he stunning landing of the Mars rover Curiosity and the images it beamed home have renewed public fascination with the U.S. space program. President Obama even put in a personal call to the control room at NASA's Jet Propulsion Laboratory in Pasadena, Calif., telling the Mars team that their achievements were "mind-boggling," and encouraging them to "keep up the good work." Now that the venerable space agency — which disappeared from the headlines after the retirement of its space shuttles last year — has our attention again, what is it planning for an encore? Here, a brief guide to what it has in the pipeline:
What is NASA's next big mission?
NASA is gearing up to commit to funding two big projects in the next two weeks. One, the Mars Atmosphere and Volatile Evolution Mission, a surface mission to Mars intended to follow up on Curiosity's work, will evaluate more precisely how much water the planet might have harbored in the past. Three options are on the table for the other mission. One would be a visit to a comet. One would send another lander to Mars to drill into the Red Planet's core in search of clues on how planets form. The other would explore even deeper into space.
Some scientists want to send an unmanned craft to examine Saturn's largest moon, Titan, one of the few space destinations with a true atmosphere. The Cassini-Huygens orbiter, launched in 1997, revealed Titan to be dotted with icy continents and vast methane lakes, "a world kind of like Earth, rather than a rock spinning in space," according to NASA astrophysicist Jonathan McDowell. The Titan Saturn Mission, if greenlighted, would send a vehicle to Titan and drop a boat into one of the lakes to search for life.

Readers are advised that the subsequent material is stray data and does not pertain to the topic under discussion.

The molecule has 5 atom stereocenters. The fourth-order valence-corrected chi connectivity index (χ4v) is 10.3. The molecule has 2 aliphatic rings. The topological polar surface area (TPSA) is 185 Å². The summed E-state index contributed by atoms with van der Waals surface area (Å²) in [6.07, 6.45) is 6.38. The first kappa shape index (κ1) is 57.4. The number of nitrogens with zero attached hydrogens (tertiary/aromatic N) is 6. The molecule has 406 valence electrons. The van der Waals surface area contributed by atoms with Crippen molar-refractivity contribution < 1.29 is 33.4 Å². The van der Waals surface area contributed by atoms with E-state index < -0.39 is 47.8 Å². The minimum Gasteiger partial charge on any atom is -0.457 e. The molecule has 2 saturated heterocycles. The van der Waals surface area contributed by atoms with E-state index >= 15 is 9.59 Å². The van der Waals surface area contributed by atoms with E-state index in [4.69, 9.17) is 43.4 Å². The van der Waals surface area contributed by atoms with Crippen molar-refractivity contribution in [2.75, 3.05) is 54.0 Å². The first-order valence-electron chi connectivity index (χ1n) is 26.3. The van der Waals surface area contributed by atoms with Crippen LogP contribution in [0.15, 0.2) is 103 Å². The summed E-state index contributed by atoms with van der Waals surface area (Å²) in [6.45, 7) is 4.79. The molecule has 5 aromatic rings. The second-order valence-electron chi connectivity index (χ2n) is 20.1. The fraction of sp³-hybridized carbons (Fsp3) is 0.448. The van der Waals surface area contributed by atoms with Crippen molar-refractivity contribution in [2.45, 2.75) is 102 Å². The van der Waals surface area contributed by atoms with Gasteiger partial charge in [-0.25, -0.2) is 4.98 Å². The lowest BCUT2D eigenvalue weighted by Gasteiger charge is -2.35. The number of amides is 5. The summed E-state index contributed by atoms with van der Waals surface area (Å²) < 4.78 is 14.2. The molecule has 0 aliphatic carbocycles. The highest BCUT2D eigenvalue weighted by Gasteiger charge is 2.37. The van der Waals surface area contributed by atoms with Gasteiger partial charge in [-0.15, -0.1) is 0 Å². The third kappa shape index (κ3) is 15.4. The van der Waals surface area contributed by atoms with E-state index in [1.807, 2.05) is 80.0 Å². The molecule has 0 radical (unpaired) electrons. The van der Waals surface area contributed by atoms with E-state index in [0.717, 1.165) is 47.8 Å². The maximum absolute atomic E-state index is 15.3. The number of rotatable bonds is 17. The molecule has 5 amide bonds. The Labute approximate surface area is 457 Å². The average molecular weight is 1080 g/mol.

Are there any other possibilities?
Plenty. The NASA Innovative Advanced Concepts program has 28 proposals to "transform future aerospace missions." Among the mind-bending pitches are a lunar colony, a Venus rover powered by a solar sail, and a fusion-driven rocket that could cut the travel time to Mars from 18 months to just one. But with all of these projects, there is a catch.
Money. Budget cuts by the Obama administration forced NASA to table some projects last year. The U.S. had hoped to team up with Europe starting in 2016 to bring soil and rock samples back from Mars to Earth — a top scientific priority — but the budget cuts forced NASA to bow out. NASA's budget for exploring Mars is dropping next year from $587 million to $361 million, and continuing down to $189 million in 2015, before heading back up to $503 million in 2017. The shortfall has been exacerbated by cost overruns on projects the space agency didn't scrap, including the $8 billion James Webb Space Telescope and the $2.5 billion Curiosity mission.
Sources: ABC.net, CBC, PC Magazine, TIME
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